Racial Discrimination: For racial discrimination, the word race includes ancestry, color, and ethnic background.
In addition to being charged with a hate crime for any actual injury to a person or property, a defendant may be found guilty of a hate crime where he or she interferes with the Civil Rights of an alleged victim.
For example, if a defendant interferes with a person's property or a right, such as the right to vote, by intimidation, fear, or threats, and the reason for the defendant's interference with another person right is based on race, gender, etc, then the defendant may be charged with a hate crime pursuant to PC 422.6 or 422.7, even if no actual physical injury was suffered by the hate crime victim.
Hate Crime Penalties
A hate crime criminal charge may be filed as a misdemeanor or as a felony. Whether the district attorney files misdemeanor or felony hate crime enhancements depends largely on the facts of the case and the defendant's criminal history.
Per PC 422.6: There is a hate crime criminal enhancement for 'any interference with Civil Rights.' The crime is charged as a misdemeanor and the defendant may serve up to 180 days in the county jail upon any conviction.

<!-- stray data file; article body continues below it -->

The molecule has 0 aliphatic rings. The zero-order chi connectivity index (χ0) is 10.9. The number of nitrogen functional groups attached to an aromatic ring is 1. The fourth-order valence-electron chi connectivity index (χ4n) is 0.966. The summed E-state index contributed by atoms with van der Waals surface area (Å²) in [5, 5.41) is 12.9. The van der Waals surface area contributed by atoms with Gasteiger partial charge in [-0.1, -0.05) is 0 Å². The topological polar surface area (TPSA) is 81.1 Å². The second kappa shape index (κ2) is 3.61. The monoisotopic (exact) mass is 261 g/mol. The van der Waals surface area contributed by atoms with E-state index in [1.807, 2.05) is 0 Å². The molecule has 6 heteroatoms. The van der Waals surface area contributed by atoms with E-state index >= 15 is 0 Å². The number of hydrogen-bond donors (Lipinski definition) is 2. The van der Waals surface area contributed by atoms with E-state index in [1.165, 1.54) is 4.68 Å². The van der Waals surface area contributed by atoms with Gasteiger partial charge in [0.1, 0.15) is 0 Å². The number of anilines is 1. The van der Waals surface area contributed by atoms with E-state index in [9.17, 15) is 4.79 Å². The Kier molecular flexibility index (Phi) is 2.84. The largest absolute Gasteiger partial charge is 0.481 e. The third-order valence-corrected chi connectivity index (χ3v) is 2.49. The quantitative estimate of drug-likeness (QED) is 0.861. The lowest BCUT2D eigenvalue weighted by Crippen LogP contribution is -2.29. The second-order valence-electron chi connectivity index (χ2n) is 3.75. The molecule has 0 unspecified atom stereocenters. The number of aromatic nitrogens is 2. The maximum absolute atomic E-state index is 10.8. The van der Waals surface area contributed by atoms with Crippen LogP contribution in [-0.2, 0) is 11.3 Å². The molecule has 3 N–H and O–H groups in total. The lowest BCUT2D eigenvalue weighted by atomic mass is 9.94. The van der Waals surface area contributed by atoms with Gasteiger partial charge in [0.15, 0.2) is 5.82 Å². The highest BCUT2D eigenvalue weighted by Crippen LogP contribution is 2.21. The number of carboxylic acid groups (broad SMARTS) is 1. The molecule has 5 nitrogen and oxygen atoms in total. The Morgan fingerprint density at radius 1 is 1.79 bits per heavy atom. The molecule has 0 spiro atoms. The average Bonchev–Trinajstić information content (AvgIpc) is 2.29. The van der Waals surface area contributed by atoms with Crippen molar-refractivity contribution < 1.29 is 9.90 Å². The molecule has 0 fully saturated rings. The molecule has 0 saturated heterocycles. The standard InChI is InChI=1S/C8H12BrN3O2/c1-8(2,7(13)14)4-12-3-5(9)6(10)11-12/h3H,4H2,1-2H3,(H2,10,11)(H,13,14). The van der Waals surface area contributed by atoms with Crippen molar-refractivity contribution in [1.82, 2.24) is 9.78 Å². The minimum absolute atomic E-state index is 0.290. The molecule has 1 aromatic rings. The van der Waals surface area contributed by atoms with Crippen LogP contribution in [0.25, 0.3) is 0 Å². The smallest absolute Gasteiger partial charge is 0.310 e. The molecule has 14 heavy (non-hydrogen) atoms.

Per PC 422.7: There is a hate crime criminal enhancement that may be charged as either a felony or as a misdemeanor (wobbler). If found guilty of a hate crime under 422.7 as a felony the defendant may face up to three years in prison; this prison time is in addition to any possible jail time for any underlying crime such as battery, assault, etc. Where PC 422.7 is charged as a misdemeanor the defendant may face up to a one year in the county jail; again, this is in addition to any punishment levied against the defendant for the underlying crime, if any.
In addition to the possible prison or jail sentence listed above, if found guilty of a hate crime under PC 422.6, 422.7, or 422.75, the defendant may lose his or her professional license, be ordered to pay fines, restitution, ordered to attend anger management classes, and more.
The most common defense to a hate crime charge is insufficient evidence to prove that the defendant was motivated to commit a crime against the victim because of the victim's race, sexual orientation, gender, ethnicity, etc. Other defenses include a defense to the underlying crime such as insufficient evidence to prove guilt, statute of limitations, self-defense, defense of others, intoxication, and more. The facts of the underlying charge will determine which defense is best for the whole case.